Ah yes, I almost forgot to review The Curse of the Black Spot, the episode in which we learn that wedding rings are universal and that Starfleet isn't the only organization to build Invader Friendly Operating Systems(1).
There really isn't a whole lot to say about The Curse of the Black Spot. I found it amusing enough, on the whole, but definitely could have done without Rory's prolonged and pointless "death" scene.
Mostly, it was a light and amusing show. The Doctor and the Captain played off each other well for the first half and a bit, sharing some sharp back and forth dialog as they out-captained one another. Amy's sword fight, while implausible, was fun, and I was ready to buy it.
So, yes, I was reasonably entertained.
It never quite pulled through. The evil pirate captain suddenly developed a son and with him a conscience (sort of), and Rory was "killed." Again. He got to lie there unconscious to the strains of heart-rending music while Amy tried some of the least-convincing CPR ever. And, really, if the problem was water in his lungs, shouldn't he have done some gagging and throwing up on reaching consciousness?
The minor silver lining here was the Doctor's distress. He really does seem to care for Rory, which puts the ex-Roman in better shape than poor Mickey-the-idiot (Whom I liked but who never really got to belong on the TARDIS).
The siren was a reasonably creepy villain who turned out to be a holographic doctor, just doing her best for the new crew she'd found. On the one hand: I didn't see that coming, so it was a surprise twist (for me. I think everyone else had it figured out). On the other... Please explain to me just how she realized Amy was allowed to take Rory out of her medical care? Are wedding rings the new mauve? Universal symbols? And, if so, what did the pirate captain (whose name I'm afraid I never caught) show to get all of his men and his son out of sick bay? And was she really bored, grabbing everyone who had even a minor scratch? Or was the crew of the original ship a bunch of hypochondriacs who programmed her to treat the slightest sniffle?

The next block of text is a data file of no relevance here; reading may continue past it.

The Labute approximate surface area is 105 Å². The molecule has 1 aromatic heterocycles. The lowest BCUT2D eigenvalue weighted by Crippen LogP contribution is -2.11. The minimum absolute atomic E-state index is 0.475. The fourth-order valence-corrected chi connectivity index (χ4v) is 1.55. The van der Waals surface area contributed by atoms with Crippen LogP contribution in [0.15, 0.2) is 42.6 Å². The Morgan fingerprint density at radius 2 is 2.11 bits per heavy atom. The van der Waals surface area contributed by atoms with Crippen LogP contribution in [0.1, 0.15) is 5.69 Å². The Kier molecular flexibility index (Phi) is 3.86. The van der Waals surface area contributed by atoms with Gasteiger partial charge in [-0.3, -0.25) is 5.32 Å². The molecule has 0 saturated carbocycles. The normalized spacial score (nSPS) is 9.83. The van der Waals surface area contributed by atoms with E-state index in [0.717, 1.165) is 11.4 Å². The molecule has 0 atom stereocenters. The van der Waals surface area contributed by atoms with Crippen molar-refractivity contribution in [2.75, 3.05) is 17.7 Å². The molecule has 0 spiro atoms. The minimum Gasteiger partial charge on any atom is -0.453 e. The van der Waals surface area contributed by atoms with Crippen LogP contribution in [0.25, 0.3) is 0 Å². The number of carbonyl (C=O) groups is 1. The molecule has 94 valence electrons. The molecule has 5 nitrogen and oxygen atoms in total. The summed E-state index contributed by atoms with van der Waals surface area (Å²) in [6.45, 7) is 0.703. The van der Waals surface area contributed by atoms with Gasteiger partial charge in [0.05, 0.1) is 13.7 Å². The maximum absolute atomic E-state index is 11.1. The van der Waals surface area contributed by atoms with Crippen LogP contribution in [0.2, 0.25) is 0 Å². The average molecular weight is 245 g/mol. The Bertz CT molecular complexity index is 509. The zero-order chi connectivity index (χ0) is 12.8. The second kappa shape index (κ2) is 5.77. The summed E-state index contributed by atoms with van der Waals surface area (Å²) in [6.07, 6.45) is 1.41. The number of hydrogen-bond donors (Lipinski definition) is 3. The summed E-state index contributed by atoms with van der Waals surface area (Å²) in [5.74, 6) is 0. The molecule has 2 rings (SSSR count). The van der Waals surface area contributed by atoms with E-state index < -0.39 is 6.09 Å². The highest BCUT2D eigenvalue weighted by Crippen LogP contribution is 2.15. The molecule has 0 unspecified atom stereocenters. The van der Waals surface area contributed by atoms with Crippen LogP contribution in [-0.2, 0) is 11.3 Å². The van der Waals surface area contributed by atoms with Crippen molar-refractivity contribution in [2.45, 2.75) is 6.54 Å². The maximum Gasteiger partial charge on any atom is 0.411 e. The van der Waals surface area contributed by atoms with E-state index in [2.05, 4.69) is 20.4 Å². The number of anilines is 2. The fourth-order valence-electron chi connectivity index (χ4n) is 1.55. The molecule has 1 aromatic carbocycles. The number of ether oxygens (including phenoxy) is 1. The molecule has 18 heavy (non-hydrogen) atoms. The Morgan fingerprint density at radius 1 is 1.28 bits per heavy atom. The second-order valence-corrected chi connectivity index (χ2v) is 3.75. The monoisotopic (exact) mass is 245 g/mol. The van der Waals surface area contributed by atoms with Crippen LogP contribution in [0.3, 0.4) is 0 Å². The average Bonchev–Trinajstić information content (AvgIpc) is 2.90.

Then again, the Doctor did say they died of a cold, so maybe they needd to be.
And then the ending. Are we supposed to believe that the pirates are reformed? Because I don't. This captain was willing to hold onto a shiny crown, just in case, after he'd been told to get rid of all shiny objects (though to be fair, muffling it in something dark was really quite sensible; it was forgetting where he'd put it that was stupid) lest they bring the siren in. Why would he have changed his ways simply because he'd had a bit of a scare? And even if he had become a reformed character, what about all the others? So: Now we have pirates in space.
On the other hand: The eleventh doctor, the one who just casually condemned the Silence to death, is the Doctor I'd vote most likely to hand a bunch of pirates a spaceship(2) without really thinking about it.
So, in summary, a slight show, not one of New Who's best, though far from its worst(3).
Signing off...and eagerly awaiting my chance to see The Doctor's Wife(4)
(1)Also known as IFOS. Thank you Nitcentral!
(2)The ship running the aforementioned IFOS, since it took the Captain no time at all to figure it out.
(3)That would be The Lazarus Experiment, in case you were wondering.
(4)Which is by Neil Gaiman. Neil Gaiman and Doctor Who. Enough said.